Gold and silver are consolidating, but trends remain bullish
Gold futures reached an all-time high in August 2020 at $2063 per ounce. The yellow metal surpassed the 2011 high of $1920.70 in July and probed over the $2000 level in August.
Since then, the price pulled back to a low of $1673.30 in March and has been consolidating and digesting the move to a record high in US dollar terms as well as most other currency terms in 2019 and 2020. Bull markets rarely move in a straight line, and selloffs can be severe. However, the bull market in gold began at the turn of this century at the $250 per ounce level and remains firmly in place as we head into May.
Silver can be a wild and volatile commodity. In 2020, the price fell to an eleven-year low before rising to a seven-year higher. Silver’s volatility tends to attract trend-following traders, speculators, and investors when the price begins to move because an ounce of silver is a fraction of the price of its sister metal, gold.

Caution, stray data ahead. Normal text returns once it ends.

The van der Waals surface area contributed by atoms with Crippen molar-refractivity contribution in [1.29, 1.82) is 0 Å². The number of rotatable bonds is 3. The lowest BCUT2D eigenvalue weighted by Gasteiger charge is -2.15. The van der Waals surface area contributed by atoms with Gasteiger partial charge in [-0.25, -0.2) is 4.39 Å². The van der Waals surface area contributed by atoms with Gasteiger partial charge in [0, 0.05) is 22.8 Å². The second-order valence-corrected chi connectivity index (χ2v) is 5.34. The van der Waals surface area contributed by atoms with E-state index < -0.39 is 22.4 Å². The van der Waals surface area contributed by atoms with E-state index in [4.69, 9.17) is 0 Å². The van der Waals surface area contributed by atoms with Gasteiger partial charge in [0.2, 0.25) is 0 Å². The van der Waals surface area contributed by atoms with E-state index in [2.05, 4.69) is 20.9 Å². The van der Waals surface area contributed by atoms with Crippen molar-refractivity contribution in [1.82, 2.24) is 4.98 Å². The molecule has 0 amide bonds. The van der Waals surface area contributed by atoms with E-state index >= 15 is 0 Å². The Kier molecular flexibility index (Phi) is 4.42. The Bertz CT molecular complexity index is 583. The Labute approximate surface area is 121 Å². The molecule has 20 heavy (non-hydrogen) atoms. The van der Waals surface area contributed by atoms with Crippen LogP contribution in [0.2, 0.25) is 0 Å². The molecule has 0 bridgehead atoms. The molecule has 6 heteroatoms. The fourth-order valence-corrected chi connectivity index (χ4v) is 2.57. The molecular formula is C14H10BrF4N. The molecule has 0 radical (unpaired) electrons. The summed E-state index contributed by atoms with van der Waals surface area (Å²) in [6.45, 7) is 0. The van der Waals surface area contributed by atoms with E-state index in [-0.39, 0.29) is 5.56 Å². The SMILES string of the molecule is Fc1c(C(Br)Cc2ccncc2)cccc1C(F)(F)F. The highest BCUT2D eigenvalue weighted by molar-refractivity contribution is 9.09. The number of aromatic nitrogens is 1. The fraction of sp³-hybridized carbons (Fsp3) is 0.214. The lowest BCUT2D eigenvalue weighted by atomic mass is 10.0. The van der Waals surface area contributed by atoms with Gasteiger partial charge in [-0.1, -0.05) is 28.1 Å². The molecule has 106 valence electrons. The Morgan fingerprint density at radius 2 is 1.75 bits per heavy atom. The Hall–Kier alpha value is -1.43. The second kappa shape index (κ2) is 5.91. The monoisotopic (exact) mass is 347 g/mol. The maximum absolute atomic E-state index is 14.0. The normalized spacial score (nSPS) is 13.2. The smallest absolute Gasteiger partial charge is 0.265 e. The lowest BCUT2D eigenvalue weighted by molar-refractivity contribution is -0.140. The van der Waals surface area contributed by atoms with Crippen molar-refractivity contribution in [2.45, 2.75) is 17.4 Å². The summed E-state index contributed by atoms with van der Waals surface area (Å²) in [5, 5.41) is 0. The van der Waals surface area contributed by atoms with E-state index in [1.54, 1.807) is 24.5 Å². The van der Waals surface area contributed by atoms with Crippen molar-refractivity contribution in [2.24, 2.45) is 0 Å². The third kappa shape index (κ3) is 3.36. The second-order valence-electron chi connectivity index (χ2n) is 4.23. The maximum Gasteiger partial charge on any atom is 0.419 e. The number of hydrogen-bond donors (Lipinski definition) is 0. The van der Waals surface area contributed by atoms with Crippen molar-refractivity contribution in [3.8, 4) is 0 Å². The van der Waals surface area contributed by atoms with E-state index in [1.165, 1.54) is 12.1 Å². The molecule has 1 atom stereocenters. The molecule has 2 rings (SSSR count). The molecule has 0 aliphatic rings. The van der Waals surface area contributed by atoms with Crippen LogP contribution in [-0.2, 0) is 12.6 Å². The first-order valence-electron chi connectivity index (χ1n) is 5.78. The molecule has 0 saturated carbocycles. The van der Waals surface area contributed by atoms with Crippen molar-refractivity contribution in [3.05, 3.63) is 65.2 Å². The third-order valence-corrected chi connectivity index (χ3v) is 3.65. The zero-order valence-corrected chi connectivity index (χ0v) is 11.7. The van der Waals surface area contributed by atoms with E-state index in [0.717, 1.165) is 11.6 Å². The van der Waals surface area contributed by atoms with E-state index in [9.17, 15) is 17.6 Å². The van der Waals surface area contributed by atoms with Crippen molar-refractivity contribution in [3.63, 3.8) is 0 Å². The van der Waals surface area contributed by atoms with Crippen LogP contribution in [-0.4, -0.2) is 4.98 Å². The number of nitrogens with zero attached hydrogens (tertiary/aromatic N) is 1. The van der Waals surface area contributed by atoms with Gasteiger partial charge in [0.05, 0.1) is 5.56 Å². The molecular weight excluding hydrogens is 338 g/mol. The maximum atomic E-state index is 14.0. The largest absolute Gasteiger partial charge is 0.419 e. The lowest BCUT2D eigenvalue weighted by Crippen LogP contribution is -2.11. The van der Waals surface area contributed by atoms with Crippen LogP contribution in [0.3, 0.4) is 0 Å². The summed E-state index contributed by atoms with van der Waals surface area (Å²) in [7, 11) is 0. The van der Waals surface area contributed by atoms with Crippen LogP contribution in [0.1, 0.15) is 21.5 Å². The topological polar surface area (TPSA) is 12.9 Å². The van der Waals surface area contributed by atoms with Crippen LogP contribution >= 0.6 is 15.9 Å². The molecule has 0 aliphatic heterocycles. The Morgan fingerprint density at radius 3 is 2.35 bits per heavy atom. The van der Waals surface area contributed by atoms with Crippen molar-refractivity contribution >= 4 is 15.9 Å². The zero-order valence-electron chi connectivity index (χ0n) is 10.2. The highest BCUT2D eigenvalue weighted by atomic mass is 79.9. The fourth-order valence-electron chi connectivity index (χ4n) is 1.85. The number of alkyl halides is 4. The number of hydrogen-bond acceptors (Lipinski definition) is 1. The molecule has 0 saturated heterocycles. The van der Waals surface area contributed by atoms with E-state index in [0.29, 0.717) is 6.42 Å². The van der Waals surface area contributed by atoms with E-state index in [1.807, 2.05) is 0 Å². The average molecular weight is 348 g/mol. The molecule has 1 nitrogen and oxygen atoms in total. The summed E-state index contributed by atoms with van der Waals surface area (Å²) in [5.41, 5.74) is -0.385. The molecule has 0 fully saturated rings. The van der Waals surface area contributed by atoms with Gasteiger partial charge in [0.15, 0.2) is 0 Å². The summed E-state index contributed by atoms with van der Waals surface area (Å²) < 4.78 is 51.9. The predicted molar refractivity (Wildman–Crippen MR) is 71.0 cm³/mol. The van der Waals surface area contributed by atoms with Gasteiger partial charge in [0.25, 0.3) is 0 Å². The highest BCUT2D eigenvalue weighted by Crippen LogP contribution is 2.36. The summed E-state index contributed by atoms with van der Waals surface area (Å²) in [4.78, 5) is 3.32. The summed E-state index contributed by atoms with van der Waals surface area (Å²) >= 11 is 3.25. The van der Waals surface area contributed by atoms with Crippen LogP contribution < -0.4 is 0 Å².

The chart illustrates silver’s $18.175 trading range in 2020. The March 2020 low at $11.74 turned out to be a significant bottom that launched the price to a high of $29.915 only five short months later in August. After correcting, silver moved to a marginally higher high at $30.35 in February 2020.
As of May 6, gold and silver were starting to show signs of bullish life with the yellow metal above the $1810 level on the June futures contract and silver at $27.50 per ounce on July futures.
GLTR has substantial growth potential in an inflationary environment
Bonds, stocks, real estate, digital currencies, and a host of commodities, including palladium and rhodium, are flashing inflationary signals. The tidal wave of central bank liquidity continues to pour into the financial system in the form of artificially low interest rates and quantitative easing. Moreover, government stimulus programs in the trillions increase debt levels to historical highs and weigh on fiat currencies’ purchasing power. While the Fed continues to call rising inflationary pressures “transitory,” the price action in markets across all asset classes points to a more severe condition.